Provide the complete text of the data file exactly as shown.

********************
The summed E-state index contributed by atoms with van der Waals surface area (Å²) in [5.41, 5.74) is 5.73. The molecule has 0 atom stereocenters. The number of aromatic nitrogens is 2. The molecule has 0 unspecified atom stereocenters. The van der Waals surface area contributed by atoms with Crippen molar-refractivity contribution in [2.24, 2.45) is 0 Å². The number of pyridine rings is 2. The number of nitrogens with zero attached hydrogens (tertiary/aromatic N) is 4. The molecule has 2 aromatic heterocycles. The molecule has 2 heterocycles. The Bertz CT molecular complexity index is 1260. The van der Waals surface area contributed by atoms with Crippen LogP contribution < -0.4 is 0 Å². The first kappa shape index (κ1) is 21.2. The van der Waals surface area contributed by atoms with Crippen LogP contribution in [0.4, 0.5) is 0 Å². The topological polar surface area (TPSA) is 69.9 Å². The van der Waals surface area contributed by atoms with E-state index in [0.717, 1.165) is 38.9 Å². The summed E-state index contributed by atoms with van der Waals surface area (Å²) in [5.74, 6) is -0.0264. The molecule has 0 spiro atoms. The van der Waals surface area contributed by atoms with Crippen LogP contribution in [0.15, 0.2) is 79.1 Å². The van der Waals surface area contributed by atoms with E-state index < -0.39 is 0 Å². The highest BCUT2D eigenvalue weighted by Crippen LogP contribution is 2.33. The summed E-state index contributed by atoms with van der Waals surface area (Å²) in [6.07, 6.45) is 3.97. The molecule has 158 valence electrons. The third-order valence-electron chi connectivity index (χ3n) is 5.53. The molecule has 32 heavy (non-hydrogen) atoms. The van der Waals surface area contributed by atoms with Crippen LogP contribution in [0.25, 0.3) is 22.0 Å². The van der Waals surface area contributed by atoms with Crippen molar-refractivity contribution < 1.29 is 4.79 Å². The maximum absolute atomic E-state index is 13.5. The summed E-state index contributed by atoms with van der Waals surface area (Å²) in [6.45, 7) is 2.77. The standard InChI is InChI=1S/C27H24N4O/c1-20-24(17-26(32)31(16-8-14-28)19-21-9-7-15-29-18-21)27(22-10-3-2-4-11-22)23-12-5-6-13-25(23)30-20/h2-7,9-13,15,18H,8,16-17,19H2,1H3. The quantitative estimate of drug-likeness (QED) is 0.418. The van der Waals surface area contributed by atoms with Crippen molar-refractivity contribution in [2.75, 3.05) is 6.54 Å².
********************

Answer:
The summed E-state index contributed by atoms with van der Waals surface area (Å²) in [5.41, 5.74) is 5.73. The molecule has 0 atom stereocenters. The number of aromatic nitrogens is 2. The molecule has 0 unspecified atom stereocenters. The van der Waals surface area contributed by atoms with Crippen molar-refractivity contribution in [2.24, 2.45) is 0 Å². The number of pyridine rings is 2. The number of nitrogens with zero attached hydrogens (tertiary/aromatic N) is 4. The molecule has 2 aromatic heterocycles. The molecule has 2 heterocycles. The Bertz CT molecular complexity index is 1260. The van der Waals surface area contributed by atoms with Crippen LogP contribution < -0.4 is 0 Å². The first kappa shape index (κ1) is 21.2. The van der Waals surface area contributed by atoms with Crippen LogP contribution in [0.4, 0.5) is 0 Å². The topological polar surface area (TPSA) is 69.9 Å². The van der Waals surface area contributed by atoms with E-state index in [0.717, 1.165) is 38.9 Å². The summed E-state index contributed by atoms with van der Waals surface area (Å²) in [5.74, 6) is -0.0264. The molecule has 0 spiro atoms. The van der Waals surface area contributed by atoms with Crippen LogP contribution in [0.15, 0.2) is 79.1 Å². The van der Waals surface area contributed by atoms with E-state index < -0.39 is 0 Å². The highest BCUT2D eigenvalue weighted by Crippen LogP contribution is 2.33. The summed E-state index contributed by atoms with van der Waals surface area (Å²) in [6.07, 6.45) is 3.97. The molecule has 158 valence electrons. The third-order valence-electron chi connectivity index (χ3n) is 5.53. The molecule has 32 heavy (non-hydrogen) atoms. The van der Waals surface area contributed by atoms with Crippen LogP contribution in [0.25, 0.3) is 22.0 Å². The van der Waals surface area contributed by atoms with Crippen molar-refractivity contribution < 1.29 is 4.79 Å². The maximum absolute atomic E-state index is 13.5. The summed E-state index contributed by atoms with van der Waals surface area (Å²) in [6.45, 7) is 2.77. The standard InChI is InChI=1S/C27H24N4O/c1-20-24(17-26(32)31(16-8-14-28)19-21-9-7-15-29-18-21)27(22-10-3-2-4-11-22)23-12-5-6-13-25(23)30-20/h2-7,9-13,15,18H,8,16-17,19H2,1H3. The quantitative estimate of drug-likeness (QED) is 0.418. The van der Waals surface area contributed by atoms with Crippen molar-refractivity contribution in [2.75, 3.05) is 6.54 Å².